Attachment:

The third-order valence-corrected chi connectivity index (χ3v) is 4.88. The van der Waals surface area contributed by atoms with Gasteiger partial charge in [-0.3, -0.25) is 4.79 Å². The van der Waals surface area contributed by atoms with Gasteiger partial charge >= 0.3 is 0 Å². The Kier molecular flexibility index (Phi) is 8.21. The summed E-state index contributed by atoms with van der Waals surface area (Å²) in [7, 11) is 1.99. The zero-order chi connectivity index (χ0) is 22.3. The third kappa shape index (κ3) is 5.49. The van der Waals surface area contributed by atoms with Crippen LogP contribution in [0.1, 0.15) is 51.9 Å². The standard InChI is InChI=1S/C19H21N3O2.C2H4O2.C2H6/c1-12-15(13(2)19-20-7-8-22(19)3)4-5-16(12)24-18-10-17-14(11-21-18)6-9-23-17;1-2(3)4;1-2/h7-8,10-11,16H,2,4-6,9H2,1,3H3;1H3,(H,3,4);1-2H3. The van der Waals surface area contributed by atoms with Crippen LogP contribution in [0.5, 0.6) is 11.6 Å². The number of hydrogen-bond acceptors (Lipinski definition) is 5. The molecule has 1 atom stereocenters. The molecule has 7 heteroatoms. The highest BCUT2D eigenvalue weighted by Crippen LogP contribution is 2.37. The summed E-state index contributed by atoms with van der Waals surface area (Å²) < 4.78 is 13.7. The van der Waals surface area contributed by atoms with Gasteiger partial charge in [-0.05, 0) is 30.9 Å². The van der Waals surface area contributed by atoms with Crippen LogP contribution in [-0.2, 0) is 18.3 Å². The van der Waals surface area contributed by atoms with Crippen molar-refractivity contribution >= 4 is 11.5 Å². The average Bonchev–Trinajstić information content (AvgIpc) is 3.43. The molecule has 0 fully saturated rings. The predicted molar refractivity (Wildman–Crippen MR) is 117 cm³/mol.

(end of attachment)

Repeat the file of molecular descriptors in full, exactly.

The third-order valence-corrected chi connectivity index (χ3v) is 4.88. The van der Waals surface area contributed by atoms with Gasteiger partial charge in [-0.3, -0.25) is 4.79 Å². The van der Waals surface area contributed by atoms with Gasteiger partial charge >= 0.3 is 0 Å². The Kier molecular flexibility index (Phi) is 8.21. The summed E-state index contributed by atoms with van der Waals surface area (Å²) in [7, 11) is 1.99. The zero-order chi connectivity index (χ0) is 22.3. The third kappa shape index (κ3) is 5.49. The van der Waals surface area contributed by atoms with Crippen LogP contribution in [0.1, 0.15) is 51.9 Å². The standard InChI is InChI=1S/C19H21N3O2.C2H4O2.C2H6/c1-12-15(13(2)19-20-7-8-22(19)3)4-5-16(12)24-18-10-17-14(11-21-18)6-9-23-17;1-2(3)4;1-2/h7-8,10-11,16H,2,4-6,9H2,1,3H3;1H3,(H,3,4);1-2H3. The van der Waals surface area contributed by atoms with Crippen LogP contribution in [0.5, 0.6) is 11.6 Å². The number of hydrogen-bond acceptors (Lipinski definition) is 5. The molecule has 1 atom stereocenters. The molecule has 7 heteroatoms. The highest BCUT2D eigenvalue weighted by Crippen LogP contribution is 2.37. The summed E-state index contributed by atoms with van der Waals surface area (Å²) < 4.78 is 13.7. The van der Waals surface area contributed by atoms with Gasteiger partial charge in [-0.05, 0) is 30.9 Å². The van der Waals surface area contributed by atoms with Crippen LogP contribution in [-0.2, 0) is 18.3 Å². The van der Waals surface area contributed by atoms with Crippen molar-refractivity contribution >= 4 is 11.5 Å². The average Bonchev–Trinajstić information content (AvgIpc) is 3.43. The molecule has 0 fully saturated rings. The predicted molar refractivity (Wildman–Crippen MR) is 117 cm³/mol.